Mr Kenneth Ofori-Atta, the Minister of Finance, says one of Ghana’s priority actions as she assumes the presidency of Climate Vulnerable Forum (CVF) is to strengthen cooperation between CVF and development partners to deliver funding for adaptation activities.
The CVF is a global partnership of developing nations that are disproportionately affected by the consequences of global warming, and are tackling climate change to survive and thrive.
He stated that as CVF President, the country would set up a financial mechanism for Loss and Damage associated with climate change impacts, including flood, long drought spell and erratic rainfall.
The Minister explained that such financing mechanism would provide meaningful avenues to deal with climate risk and help turn member states vulnerability to resilience and prosperity.
Mr Ofori-Atta made this known at an outreach workshop in Accra to lay the foundation for Ghana’s Presidency as CVF beginning May 2022 to May 2024.
At the just ended COP26, the members of the CVF agreed for Ghana to take over from Bangladesh as the next Presidency of the Forum as adopted in the CVF Dhaka-Glasgow Declaration.
As part of preparatory activities, a delegation from the CVF Secretariat and the outgoing Presidency of Bangladesh are in Ghana to help ensure a smooth leadership transition.
Mr Ofori-Atta stated that the country recognised that, the current architecture did not cater for the needs of the climate-vulnerable economies and would take steps to address the challenge.
“Building on the success of the Presidency of Bangladesh that has developed the first of the many Climate Prosperity Plans, we look forward to developing ours and more importantly, to spur and mobilise international investment through market creation and increased participation, technology transfer and economic partnerships, for accelerated action,” he said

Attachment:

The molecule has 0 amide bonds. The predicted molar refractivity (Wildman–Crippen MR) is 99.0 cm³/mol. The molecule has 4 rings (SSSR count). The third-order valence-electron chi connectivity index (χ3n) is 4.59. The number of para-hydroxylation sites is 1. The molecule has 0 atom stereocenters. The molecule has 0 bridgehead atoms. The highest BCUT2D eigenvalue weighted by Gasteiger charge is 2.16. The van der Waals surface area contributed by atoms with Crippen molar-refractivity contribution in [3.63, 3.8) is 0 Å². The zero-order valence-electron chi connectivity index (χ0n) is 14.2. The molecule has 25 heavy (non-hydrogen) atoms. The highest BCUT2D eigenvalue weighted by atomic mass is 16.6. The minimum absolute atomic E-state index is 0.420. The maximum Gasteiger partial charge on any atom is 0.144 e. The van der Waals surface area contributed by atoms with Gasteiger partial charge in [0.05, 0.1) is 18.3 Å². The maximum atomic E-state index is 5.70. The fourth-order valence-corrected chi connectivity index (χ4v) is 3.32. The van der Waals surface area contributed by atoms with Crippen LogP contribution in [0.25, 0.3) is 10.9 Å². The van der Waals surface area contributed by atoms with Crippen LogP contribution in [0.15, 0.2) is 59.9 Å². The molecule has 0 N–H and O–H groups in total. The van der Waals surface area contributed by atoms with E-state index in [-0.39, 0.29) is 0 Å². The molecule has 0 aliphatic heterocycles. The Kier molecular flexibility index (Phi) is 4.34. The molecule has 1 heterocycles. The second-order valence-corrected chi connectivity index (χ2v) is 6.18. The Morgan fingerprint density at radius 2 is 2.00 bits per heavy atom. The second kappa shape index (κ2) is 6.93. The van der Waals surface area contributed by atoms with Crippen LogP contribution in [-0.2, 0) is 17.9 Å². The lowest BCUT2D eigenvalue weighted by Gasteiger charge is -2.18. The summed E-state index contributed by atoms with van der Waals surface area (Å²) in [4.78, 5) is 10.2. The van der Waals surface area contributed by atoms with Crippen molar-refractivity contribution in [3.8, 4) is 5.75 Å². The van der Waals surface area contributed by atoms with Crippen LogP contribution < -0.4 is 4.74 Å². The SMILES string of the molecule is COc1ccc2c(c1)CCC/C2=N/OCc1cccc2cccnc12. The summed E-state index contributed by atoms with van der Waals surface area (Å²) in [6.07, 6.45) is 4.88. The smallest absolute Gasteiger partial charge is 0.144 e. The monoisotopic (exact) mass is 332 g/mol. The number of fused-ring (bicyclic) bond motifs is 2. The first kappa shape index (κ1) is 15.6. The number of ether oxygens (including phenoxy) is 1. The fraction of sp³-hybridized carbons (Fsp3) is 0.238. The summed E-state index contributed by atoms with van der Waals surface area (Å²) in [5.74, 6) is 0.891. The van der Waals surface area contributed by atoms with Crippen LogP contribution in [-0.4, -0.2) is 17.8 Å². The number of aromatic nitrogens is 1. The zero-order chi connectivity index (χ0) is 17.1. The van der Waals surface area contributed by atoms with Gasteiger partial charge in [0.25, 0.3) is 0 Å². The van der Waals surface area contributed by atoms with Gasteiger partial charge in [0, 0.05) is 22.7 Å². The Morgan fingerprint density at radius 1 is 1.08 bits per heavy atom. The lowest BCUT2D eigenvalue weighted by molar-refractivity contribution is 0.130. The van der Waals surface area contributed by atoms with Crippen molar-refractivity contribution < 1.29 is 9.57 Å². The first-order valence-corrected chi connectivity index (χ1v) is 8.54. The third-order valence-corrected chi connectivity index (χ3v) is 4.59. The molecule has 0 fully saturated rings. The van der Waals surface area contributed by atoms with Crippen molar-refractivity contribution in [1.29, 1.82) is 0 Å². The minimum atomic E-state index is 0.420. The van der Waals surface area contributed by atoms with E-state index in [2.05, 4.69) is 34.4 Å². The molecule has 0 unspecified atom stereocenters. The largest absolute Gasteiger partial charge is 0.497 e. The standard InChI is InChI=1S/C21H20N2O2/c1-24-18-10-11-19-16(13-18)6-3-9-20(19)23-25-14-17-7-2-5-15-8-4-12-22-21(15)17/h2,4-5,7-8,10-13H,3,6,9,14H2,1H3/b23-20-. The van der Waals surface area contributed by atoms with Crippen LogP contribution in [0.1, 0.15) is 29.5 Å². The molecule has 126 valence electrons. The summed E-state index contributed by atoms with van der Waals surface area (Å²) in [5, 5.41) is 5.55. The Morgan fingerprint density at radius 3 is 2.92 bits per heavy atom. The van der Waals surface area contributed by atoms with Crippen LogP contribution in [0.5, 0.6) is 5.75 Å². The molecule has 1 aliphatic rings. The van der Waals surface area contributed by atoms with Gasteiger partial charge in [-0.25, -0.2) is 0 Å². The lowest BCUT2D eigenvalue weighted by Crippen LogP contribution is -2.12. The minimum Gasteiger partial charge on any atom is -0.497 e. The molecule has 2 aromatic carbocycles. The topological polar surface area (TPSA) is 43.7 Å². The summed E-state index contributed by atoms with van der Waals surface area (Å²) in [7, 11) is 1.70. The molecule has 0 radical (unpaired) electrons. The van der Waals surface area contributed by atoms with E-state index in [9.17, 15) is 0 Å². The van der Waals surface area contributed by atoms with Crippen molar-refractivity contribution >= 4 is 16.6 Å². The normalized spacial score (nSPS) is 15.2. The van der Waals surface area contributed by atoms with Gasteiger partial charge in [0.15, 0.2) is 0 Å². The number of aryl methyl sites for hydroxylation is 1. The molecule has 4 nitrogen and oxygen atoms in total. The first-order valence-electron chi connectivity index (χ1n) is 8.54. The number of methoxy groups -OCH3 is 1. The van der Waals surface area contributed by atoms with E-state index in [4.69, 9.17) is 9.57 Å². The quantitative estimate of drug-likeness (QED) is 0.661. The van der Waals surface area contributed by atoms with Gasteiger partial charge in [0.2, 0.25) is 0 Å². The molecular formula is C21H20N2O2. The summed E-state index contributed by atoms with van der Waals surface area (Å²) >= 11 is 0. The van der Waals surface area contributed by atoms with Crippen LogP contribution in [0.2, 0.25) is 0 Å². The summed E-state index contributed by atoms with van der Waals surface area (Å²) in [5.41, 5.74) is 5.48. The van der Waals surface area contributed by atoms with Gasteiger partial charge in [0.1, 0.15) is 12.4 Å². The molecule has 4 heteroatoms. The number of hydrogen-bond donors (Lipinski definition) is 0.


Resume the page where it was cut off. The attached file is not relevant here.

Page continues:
Ghana, he said, was committed to increase the number of members over the next two years as well as work towards expanding the portfolio of the CVF.
Dr Kwaku Afriyie, the Minister of Environment, Science, Technology and Innovation, in a statement delivered on his behalf, said climate change had posed additional stress to economies of CVF member states hampering their quest to attaining development.
He said the recent intergovernmental Panel on Climate Change report confirmed that Sub-Saharan Africa was one of the most vulnerable to the impacts of global warming.
The report said the region received inadequate adaptation and resilience-enabling financing from the Global North, which was responsible for 92 per cent of the excess carbon emissions responsible for climate change.
“According to the State of the Climate in Africa 2020 report, investment in climate adaptation for sub-Saharan Africa would cost between US$30 billion to US$50 billion each year over the next decade, or roughly two to three per cent of GDP,” he quoted.
Mr Mathew McKinnon, the Head of Programme at CVF, said the forum had helped put the vulnerable countries at forefront of climate response, including pushing for 1.5 degrees goals in the Paris Agreement.
He said the secretariat would be working with the Ghana team on issues, including ensuring that the international communities delivered on their commitment to cut emissions and increase funding for adaptation.
Mr McKinnon said they would also help CVF leadership to formulate a strong position for COP 27 in Egypt.